Thursday, September 24, 2009

CD Review: The Story of My Life

Back when next to normal was going into the Longacre and blocking off the balcony, there was another new musical at the Booth Theatre, The Story of My Life. Actually, this little show was my second favorite of the season, after n2n. There are those who argue that it was too small; are two-man shows somehow less than one-man shows? Defending the Caveman ran forever... Then there are those who say it was too sentimental; since when is that a bad thing, especially in a time when everyone is so down? And a show about the real depth of honest male to male friendships is one territory rarely explored in any medium, unless it is about gayness. And there are those who argue that it really is about latent homosexual feelings. I disagree. But that argument is for another time. Thanks to the theatre gods above, they saw fit to capture the sweet music and lyrics and the wonderfully imaginative and heart-warming/heart-breaking performances of Malcolm Gets and Will Chase on an Original Cast Recording. Since you likely didn't see this (yet- I bet there will be tons of local productions), I'd strongly suggest getting this CD at

Title: The Story of My Life
Artist: Original Broadway Cast Recording
Label: PS Classics
Number: PS-981
Format: Single CD
Case: Jewel Case
Booklet: Full color production photos; Full Liner Notes

The Show Itself: The first new musical of 2009, The Story of My Life, should have been a crowd-pleaser, but it is a dicey proposition. For the critics, cynical as they can be, the sentimentality of the piece might work against it, and the subject matter - male friendship - might make a few squirm as it will likely hit them in a private spot that they will grumpily try to put back in hiding.

The Company: Will Chase, as Thomas Weaver, has the less sympathetic role, as the guy who leaves town, leaves his friend and never really looks back. The other part of the equation, Malcolm Gets , as Alvin Kelby, has, on the surface of it, an easier time getting the audience to root for him. Clearly, his character is the wronged one, the orphan, the abandoned one who never leaves his small town. Separately they are terrific, but together they soar - a musical pairing unseen since Side Show. Their chemistry will undoubtedly be touched upon in reviews. Their ability to progress (and regress) from ages six to thirty-something, without resorting to voices or overdone clich├ęs of physicality is perfection. And when they sing together, it is musical theatre heaven.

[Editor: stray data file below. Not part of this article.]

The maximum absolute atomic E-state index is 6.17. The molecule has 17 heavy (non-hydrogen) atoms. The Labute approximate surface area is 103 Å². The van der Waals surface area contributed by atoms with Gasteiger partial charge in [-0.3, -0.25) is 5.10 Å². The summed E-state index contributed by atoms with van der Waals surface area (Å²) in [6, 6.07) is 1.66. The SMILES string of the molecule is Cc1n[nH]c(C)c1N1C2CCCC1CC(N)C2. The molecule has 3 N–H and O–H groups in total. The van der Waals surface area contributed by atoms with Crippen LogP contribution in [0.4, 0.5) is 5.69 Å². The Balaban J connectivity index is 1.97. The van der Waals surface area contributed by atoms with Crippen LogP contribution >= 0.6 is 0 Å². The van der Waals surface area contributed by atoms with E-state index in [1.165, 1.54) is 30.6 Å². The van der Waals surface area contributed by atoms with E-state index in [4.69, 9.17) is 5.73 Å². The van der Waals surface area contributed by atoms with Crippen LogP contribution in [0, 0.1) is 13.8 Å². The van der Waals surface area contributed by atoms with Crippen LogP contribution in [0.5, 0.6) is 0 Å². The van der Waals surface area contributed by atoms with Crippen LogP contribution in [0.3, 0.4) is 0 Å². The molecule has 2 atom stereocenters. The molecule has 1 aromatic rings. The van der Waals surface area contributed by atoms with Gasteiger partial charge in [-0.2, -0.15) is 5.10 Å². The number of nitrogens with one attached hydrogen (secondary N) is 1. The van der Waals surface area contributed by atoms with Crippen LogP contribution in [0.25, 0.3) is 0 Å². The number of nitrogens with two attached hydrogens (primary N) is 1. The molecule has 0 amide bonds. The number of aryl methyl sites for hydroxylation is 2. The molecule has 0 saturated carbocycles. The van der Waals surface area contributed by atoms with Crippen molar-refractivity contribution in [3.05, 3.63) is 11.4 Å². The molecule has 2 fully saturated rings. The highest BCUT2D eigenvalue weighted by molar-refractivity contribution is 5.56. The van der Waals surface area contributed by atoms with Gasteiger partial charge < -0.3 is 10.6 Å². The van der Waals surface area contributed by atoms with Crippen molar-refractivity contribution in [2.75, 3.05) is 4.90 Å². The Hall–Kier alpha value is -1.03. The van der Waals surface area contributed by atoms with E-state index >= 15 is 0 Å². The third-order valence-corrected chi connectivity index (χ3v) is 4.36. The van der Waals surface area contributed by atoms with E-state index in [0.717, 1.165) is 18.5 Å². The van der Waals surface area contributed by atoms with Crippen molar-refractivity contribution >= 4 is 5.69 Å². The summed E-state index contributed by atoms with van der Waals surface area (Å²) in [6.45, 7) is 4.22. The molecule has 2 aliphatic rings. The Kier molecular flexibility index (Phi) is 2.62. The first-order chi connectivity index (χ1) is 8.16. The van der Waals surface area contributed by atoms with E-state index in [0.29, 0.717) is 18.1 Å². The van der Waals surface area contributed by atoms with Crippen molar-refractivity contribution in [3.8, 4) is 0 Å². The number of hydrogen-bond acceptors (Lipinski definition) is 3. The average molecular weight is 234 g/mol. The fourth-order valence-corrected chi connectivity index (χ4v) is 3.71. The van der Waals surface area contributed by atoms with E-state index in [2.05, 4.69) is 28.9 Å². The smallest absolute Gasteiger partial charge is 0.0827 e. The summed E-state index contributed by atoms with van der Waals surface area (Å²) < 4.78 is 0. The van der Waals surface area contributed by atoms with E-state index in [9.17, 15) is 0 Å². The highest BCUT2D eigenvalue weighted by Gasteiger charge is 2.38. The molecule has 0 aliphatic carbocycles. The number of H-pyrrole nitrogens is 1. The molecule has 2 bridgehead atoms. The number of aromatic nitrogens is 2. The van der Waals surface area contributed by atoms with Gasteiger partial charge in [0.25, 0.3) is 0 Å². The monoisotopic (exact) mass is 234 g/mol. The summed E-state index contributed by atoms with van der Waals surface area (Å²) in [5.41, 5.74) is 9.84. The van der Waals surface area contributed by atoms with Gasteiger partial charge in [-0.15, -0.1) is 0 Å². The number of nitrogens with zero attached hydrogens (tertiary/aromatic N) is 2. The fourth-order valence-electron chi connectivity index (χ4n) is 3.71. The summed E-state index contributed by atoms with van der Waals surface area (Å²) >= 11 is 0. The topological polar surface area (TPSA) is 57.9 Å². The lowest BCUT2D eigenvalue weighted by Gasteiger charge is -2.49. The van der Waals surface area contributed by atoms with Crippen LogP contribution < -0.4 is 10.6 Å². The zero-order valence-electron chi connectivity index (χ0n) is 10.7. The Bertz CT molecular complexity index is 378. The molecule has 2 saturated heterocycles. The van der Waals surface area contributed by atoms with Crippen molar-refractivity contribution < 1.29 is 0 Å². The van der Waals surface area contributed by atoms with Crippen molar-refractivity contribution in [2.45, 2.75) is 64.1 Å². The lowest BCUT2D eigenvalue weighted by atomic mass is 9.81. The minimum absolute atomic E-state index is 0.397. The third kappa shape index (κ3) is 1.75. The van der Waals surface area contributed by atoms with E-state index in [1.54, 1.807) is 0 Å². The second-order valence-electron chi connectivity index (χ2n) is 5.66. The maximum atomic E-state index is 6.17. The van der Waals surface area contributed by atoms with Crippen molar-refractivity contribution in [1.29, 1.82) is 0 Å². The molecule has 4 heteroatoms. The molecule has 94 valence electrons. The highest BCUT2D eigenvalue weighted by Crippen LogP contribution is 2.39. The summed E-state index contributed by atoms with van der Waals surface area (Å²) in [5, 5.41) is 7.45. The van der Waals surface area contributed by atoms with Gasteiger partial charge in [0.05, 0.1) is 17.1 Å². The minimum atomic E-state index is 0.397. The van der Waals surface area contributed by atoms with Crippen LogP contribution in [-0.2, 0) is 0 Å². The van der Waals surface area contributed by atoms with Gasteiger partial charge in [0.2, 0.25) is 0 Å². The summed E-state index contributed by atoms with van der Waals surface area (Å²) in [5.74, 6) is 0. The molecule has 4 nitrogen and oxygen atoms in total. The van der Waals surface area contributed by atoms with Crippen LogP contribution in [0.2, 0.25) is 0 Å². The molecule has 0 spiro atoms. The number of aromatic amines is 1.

The Book and Score: The key to any really good theatre is the story (book by Brian Hill, lyrics by Neil Bartram), and this one is great. It is familiar in a universal way, using details and nuances to make it unique, and the way the story is told is both artistic and natural. Mr. Bartram's music and lyrics are deceptively simple. They are easy to follow, the melodies are theme and emotion appropriate, but not a strain to digest, and each song tells a great mini-story as part of the whole. Mr. Hill's book is equally as clever. It is kept simple, but is always surprising.

The Recording: It is a small miracle that this show was recorded, given its short run on Broadway; we should all be very thankful that it was preserved. I can't say it enough about this season's recordings, and The Story of My Life is no exception: the quality of the recording and the performances are exceptional. As the show itself had so little to look at, it was easier to become fully emotionally connected to the words, sounds and performances in the theatre. The recording then becomes more of a reminder than a separate experience. Like in the theatre, the stories each song tells sweeps you away in a swirl of personal memories, even as the immediate story comes into High Definition clarity in your mind as the performance unfolds. Both Mr. Gets and Mr. Chase replicate their outstanding stage work here - the emotions and nuances are rich and plentiful, and the orchestrations by Jonathan Tunick are lovely. Noted theatre critic Peter Filicia has provided an astute and fair essay for the liner notes and the booklet, which, even without the lyrics (which are unnecessary, as the songs are memorable in spite of it), but full of terrific production photos give the recording and the show its due, finally.

Standout Songs:
As in the show, "Mrs. Remington," "The Butterfly," "1876" and "Angels in the Snow" stand out, and find themselves on my constant rotation of songs from the season.

Grade: A+

(Photo by Aaron Epstein: Left: Malcolm Gets; Right: Will Chase)

If you saw this and/or got the CD, drop me a line...let me know what you think!

1 comment:

  1. I love this show! Haven't felt so excited since discovered Stoppard in college.


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